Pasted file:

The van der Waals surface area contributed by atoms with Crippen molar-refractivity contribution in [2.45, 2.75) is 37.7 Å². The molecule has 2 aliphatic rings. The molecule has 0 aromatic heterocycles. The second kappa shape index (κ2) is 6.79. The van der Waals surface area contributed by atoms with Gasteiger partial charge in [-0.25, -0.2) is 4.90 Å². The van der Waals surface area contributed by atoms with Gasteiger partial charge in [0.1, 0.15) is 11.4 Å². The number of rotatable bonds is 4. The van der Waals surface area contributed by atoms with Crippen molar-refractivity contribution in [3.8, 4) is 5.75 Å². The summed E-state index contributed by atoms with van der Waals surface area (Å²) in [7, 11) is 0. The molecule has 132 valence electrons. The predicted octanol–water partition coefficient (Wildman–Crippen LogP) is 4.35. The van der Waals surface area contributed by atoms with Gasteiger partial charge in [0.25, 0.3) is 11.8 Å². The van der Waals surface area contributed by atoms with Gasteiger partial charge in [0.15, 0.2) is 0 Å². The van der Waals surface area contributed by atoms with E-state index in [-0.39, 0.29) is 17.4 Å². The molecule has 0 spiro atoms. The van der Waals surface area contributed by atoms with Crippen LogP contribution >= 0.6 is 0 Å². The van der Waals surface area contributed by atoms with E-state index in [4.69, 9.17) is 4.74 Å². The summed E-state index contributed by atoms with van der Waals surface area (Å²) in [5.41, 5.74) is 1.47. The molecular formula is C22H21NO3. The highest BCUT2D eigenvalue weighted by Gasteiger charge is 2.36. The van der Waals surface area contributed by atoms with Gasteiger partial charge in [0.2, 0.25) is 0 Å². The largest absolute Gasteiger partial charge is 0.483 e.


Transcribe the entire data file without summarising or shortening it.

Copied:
The van der Waals surface area contributed by atoms with Crippen molar-refractivity contribution in [2.45, 2.75) is 37.7 Å². The molecule has 2 aliphatic rings. The molecule has 0 aromatic heterocycles. The second kappa shape index (κ2) is 6.79. The van der Waals surface area contributed by atoms with Gasteiger partial charge in [-0.25, -0.2) is 4.90 Å². The van der Waals surface area contributed by atoms with Gasteiger partial charge in [0.1, 0.15) is 11.4 Å². The number of rotatable bonds is 4. The van der Waals surface area contributed by atoms with Crippen molar-refractivity contribution in [3.8, 4) is 5.75 Å². The summed E-state index contributed by atoms with van der Waals surface area (Å²) in [7, 11) is 0. The molecule has 132 valence electrons. The predicted octanol–water partition coefficient (Wildman–Crippen LogP) is 4.35. The van der Waals surface area contributed by atoms with Gasteiger partial charge in [0.25, 0.3) is 11.8 Å². The van der Waals surface area contributed by atoms with Gasteiger partial charge in [0.15, 0.2) is 0 Å². The van der Waals surface area contributed by atoms with E-state index in [-0.39, 0.29) is 17.4 Å². The molecule has 0 spiro atoms. The van der Waals surface area contributed by atoms with Crippen LogP contribution >= 0.6 is 0 Å². The van der Waals surface area contributed by atoms with E-state index in [4.69, 9.17) is 4.74 Å². The summed E-state index contributed by atoms with van der Waals surface area (Å²) in [5.41, 5.74) is 1.47. The molecular formula is C22H21NO3. The highest BCUT2D eigenvalue weighted by Gasteiger charge is 2.36. The van der Waals surface area contributed by atoms with Gasteiger partial charge in [0.2, 0.25) is 0 Å². The largest absolute Gasteiger partial charge is 0.483 e.